> >performing the activity defined by the coloniser's subjectivity, they
> >become officienados in that activity, thus arises (development and)
> >self-consciousness.
> >
> >The servant's material activity mediates between the master's needs
> >(consciousness) and their satisfaction in the form of culture; the
> master's
> >culture and consciousness mediates between the slave's activity and their
> >consciousness of that activity.
> >
> >The shared core of this conception with Vygotsky's ZPD is that of the
> >dominant culture, represented by a dominant subject, determines both the
> >activity that the 'learner' must perform and the needs being fulfilled;
> >doing without understanding leads to understanding of doing, ultimately,
> >the non-subject becomes a free and equal member of the dominant activity
> an
> >culture by learning to reproduce it by their own activity.
> >
> >For Hegel this is the dialectic by which *self-consciousness emerges*; it
> >is the dialectic relating subjective consciousness and objective
> >consciousness.
> >
> >I don't know if that help anything or not. I'm not sure.
> >
> >Andy
> >At 01:45 PM 15/12/2006 -0800, you wrote:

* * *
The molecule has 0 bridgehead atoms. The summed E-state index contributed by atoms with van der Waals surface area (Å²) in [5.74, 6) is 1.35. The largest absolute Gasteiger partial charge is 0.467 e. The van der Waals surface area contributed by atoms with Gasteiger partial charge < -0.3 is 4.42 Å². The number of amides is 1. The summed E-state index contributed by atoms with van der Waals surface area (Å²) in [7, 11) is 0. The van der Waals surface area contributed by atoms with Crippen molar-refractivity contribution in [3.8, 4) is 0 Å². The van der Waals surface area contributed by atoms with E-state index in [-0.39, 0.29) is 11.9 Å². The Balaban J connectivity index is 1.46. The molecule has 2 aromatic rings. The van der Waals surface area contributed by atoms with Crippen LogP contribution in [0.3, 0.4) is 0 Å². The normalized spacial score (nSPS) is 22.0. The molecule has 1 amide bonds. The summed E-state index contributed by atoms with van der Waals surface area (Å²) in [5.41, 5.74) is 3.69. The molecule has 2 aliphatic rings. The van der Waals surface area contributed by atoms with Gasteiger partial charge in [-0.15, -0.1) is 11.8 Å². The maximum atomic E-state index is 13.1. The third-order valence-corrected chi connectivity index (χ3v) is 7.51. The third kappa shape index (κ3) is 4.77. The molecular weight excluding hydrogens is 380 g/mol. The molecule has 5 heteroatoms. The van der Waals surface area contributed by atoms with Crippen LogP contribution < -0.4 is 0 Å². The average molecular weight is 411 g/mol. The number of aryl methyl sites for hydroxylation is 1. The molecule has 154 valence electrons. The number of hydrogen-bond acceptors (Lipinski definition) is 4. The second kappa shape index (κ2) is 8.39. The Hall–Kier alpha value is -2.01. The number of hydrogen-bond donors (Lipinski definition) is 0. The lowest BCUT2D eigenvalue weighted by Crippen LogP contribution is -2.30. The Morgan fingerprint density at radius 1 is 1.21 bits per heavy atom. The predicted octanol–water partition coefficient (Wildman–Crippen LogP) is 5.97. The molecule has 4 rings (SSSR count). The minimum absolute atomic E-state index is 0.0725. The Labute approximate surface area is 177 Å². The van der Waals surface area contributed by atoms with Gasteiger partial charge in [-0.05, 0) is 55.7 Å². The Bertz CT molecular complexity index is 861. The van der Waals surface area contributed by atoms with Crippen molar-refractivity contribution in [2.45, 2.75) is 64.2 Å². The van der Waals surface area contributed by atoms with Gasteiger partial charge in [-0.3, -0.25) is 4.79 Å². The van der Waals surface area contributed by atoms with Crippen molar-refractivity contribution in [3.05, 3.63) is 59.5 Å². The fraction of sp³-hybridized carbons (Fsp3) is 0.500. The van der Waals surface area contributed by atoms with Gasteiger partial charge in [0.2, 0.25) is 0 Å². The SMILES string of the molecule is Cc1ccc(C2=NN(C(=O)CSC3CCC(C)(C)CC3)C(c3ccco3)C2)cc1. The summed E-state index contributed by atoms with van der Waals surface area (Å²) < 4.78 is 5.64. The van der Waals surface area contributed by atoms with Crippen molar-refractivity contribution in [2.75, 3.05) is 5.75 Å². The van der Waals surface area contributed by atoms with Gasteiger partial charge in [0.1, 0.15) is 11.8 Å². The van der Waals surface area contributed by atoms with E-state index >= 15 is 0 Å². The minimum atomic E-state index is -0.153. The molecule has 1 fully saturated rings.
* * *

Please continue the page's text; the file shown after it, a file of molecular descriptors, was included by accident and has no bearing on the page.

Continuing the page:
> > >mike,
> > >
> > > I've just gone back to read some xmca posts -- been computer deprived
> > > for a bit and stuck to using internet cabinets in Lima for very brief
> > > stuff. I had erased a lot of messages but found that I hadn't read the
> > > one you originally posted, to which I'm now replying, probably
> postponing
> > > it until I could read more carefully. Then I went to the xmca website
> to
> > > check the thrread in detail and found it had bifurcated, someone
> posted a
> > > reply, changing the subject name to something about more competent
> > > peers. That thread grew a lot and I haven't read all those messages so
> > > I'm not sure whether the original thread concerning
> cultural-historical
> > > zopeds continued there.
> > >
> > > The way you phrased the problem was quite clear and Andy's response